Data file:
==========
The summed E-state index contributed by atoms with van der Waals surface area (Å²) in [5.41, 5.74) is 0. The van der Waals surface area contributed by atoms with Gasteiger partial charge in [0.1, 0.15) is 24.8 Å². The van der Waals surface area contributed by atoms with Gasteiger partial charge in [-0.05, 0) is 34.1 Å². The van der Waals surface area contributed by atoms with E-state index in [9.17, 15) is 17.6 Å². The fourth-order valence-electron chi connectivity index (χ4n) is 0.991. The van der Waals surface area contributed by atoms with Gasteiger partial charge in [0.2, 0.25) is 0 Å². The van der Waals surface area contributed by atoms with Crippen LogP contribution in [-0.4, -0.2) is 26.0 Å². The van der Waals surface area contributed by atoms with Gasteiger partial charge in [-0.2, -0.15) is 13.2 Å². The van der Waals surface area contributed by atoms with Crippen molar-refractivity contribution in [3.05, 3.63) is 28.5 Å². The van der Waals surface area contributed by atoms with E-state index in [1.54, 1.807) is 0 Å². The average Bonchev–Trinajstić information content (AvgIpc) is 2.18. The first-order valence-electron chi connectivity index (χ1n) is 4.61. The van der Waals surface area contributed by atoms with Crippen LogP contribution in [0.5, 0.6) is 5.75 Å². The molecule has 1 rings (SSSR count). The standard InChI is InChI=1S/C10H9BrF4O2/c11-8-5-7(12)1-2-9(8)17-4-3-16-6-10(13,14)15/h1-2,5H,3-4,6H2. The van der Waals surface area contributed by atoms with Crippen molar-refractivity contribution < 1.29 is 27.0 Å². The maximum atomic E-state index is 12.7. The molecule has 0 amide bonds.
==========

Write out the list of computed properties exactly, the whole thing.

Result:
The summed E-state index contributed by atoms with van der Waals surface area (Å²) in [5.41, 5.74) is 0. The van der Waals surface area contributed by atoms with Gasteiger partial charge in [0.1, 0.15) is 24.8 Å². The van der Waals surface area contributed by atoms with Gasteiger partial charge in [-0.05, 0) is 34.1 Å². The van der Waals surface area contributed by atoms with E-state index in [9.17, 15) is 17.6 Å². The fourth-order valence-electron chi connectivity index (χ4n) is 0.991. The van der Waals surface area contributed by atoms with Gasteiger partial charge in [0.2, 0.25) is 0 Å². The van der Waals surface area contributed by atoms with Crippen LogP contribution in [-0.4, -0.2) is 26.0 Å². The van der Waals surface area contributed by atoms with Gasteiger partial charge in [-0.2, -0.15) is 13.2 Å². The van der Waals surface area contributed by atoms with Crippen molar-refractivity contribution in [3.05, 3.63) is 28.5 Å². The van der Waals surface area contributed by atoms with E-state index in [1.54, 1.807) is 0 Å². The average Bonchev–Trinajstić information content (AvgIpc) is 2.18. The first-order valence-electron chi connectivity index (χ1n) is 4.61. The van der Waals surface area contributed by atoms with Crippen LogP contribution in [0.5, 0.6) is 5.75 Å². The molecule has 1 rings (SSSR count). The standard InChI is InChI=1S/C10H9BrF4O2/c11-8-5-7(12)1-2-9(8)17-4-3-16-6-10(13,14)15/h1-2,5H,3-4,6H2. The van der Waals surface area contributed by atoms with Crippen molar-refractivity contribution < 1.29 is 27.0 Å². The maximum atomic E-state index is 12.7. The molecule has 0 amide bonds.